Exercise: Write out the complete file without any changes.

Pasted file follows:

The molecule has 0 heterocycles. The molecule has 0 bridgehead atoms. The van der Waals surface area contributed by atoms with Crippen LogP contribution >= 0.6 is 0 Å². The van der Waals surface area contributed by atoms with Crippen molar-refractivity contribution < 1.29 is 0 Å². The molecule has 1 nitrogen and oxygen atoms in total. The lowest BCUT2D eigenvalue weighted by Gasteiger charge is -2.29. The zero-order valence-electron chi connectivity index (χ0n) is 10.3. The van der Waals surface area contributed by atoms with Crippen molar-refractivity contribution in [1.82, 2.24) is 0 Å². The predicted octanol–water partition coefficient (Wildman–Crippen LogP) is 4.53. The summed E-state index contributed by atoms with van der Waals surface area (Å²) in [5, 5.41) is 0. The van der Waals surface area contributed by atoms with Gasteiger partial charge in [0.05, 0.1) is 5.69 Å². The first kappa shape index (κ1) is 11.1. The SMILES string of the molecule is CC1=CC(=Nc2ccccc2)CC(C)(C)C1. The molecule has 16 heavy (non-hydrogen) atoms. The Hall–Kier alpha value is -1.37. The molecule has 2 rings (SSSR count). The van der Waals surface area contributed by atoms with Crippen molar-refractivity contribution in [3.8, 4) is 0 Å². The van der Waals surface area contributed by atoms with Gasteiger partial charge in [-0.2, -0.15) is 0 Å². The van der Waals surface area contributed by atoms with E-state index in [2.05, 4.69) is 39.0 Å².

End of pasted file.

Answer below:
The molecule has 0 heterocycles. The molecule has 0 bridgehead atoms. The van der Waals surface area contributed by atoms with Crippen LogP contribution >= 0.6 is 0 Å². The van der Waals surface area contributed by atoms with Crippen molar-refractivity contribution < 1.29 is 0 Å². The molecule has 1 nitrogen and oxygen atoms in total. The lowest BCUT2D eigenvalue weighted by Gasteiger charge is -2.29. The zero-order valence-electron chi connectivity index (χ0n) is 10.3. The van der Waals surface area contributed by atoms with Crippen molar-refractivity contribution in [1.82, 2.24) is 0 Å². The predicted octanol–water partition coefficient (Wildman–Crippen LogP) is 4.53. The summed E-state index contributed by atoms with van der Waals surface area (Å²) in [5, 5.41) is 0. The van der Waals surface area contributed by atoms with Gasteiger partial charge in [0.05, 0.1) is 5.69 Å². The first kappa shape index (κ1) is 11.1. The SMILES string of the molecule is CC1=CC(=Nc2ccccc2)CC(C)(C)C1. The molecule has 16 heavy (non-hydrogen) atoms. The Hall–Kier alpha value is -1.37. The molecule has 2 rings (SSSR count). The van der Waals surface area contributed by atoms with Crippen molar-refractivity contribution in [3.8, 4) is 0 Å². The van der Waals surface area contributed by atoms with Gasteiger partial charge in [-0.2, -0.15) is 0 Å². The van der Waals surface area contributed by atoms with E-state index in [2.05, 4.69) is 39.0 Å².